People who experience acute migraine may soon find relief in a new treatment. The results of a clinical trial of a novel drug revealed that it can eliminate head pain and reduce other symptoms of migraine.
Many people with acute migraine rely on triptans, a class of drugs that have been in use since the 1990s. However, triptans do not help everyone, and some people cannot take them because of their adverse side effects.
Triptans work by activating serotonin receptors, an effect that lowers inflammation and tightens blood vessels. As they constrict blood vessels, triptans are not suitable for people with or at risk of cardiovascular conditions.
The drug in the study, rimegepant, belongs to a new generation called gepants, which work in a different way than triptans.
Large-scale trial of novel migraine drug
People with migraine experience recurring attacks of head pain. Other symptoms, such as nausea and sensitivity to noise and light, can also occur. Once it develops, the condition often lasts for life.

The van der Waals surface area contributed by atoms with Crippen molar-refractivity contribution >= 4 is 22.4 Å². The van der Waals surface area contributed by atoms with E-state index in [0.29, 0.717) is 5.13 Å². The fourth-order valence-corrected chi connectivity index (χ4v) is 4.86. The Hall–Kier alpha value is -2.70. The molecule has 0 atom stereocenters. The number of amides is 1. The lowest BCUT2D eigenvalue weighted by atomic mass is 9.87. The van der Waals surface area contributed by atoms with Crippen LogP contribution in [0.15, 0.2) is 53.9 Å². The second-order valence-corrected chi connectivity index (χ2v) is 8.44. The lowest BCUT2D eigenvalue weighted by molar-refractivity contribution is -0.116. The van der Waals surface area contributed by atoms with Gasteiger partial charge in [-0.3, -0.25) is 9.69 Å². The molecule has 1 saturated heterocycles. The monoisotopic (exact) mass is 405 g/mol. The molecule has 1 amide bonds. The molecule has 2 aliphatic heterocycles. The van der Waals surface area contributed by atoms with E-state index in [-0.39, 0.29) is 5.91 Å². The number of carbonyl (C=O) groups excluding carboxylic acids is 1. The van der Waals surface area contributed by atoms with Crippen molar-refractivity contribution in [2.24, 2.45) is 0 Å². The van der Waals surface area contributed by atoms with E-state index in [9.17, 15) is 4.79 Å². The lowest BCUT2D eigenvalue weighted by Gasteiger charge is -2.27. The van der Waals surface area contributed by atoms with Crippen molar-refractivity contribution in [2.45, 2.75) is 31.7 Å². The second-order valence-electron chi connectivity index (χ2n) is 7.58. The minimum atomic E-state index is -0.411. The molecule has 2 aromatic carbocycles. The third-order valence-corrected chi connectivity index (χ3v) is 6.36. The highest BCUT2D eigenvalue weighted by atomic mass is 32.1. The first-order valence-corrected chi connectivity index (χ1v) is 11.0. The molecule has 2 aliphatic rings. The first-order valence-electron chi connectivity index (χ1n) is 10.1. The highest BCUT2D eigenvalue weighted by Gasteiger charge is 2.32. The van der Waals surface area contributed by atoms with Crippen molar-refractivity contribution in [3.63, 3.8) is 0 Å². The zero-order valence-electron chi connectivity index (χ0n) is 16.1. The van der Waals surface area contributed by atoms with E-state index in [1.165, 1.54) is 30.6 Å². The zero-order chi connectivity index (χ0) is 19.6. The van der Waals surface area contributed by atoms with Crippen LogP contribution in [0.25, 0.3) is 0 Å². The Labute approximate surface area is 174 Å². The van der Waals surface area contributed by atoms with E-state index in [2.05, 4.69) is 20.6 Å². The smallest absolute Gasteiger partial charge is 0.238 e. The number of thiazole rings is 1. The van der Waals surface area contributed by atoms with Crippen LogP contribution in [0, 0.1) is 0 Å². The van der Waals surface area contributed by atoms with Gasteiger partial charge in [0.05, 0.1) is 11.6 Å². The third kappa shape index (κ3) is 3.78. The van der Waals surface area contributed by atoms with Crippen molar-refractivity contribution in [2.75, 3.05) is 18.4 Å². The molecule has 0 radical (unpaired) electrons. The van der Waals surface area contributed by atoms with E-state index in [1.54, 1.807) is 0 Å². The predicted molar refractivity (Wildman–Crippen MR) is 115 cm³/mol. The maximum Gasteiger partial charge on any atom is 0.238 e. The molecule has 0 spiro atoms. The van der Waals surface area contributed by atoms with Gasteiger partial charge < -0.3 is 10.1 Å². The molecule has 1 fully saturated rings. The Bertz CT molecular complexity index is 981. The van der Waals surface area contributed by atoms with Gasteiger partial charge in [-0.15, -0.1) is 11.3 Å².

Although they are not as common as tension-type headaches, migraine headaches are responsible for the loss of more years to disability because of their more severe nature
The phase III trial tested the safety and efficacy of rimegepant in adults with acute migraine.
At 49 trial centers across the United States, investigators randomly assigned more than 1,000 women and men with migraine to receive either rimegepant tablets or placebo tablets that looked the same. The trial was a double-blind one, meaning that neither the participants nor the administrators who gave them the drugs knew who took the placebo and who took rimegepant.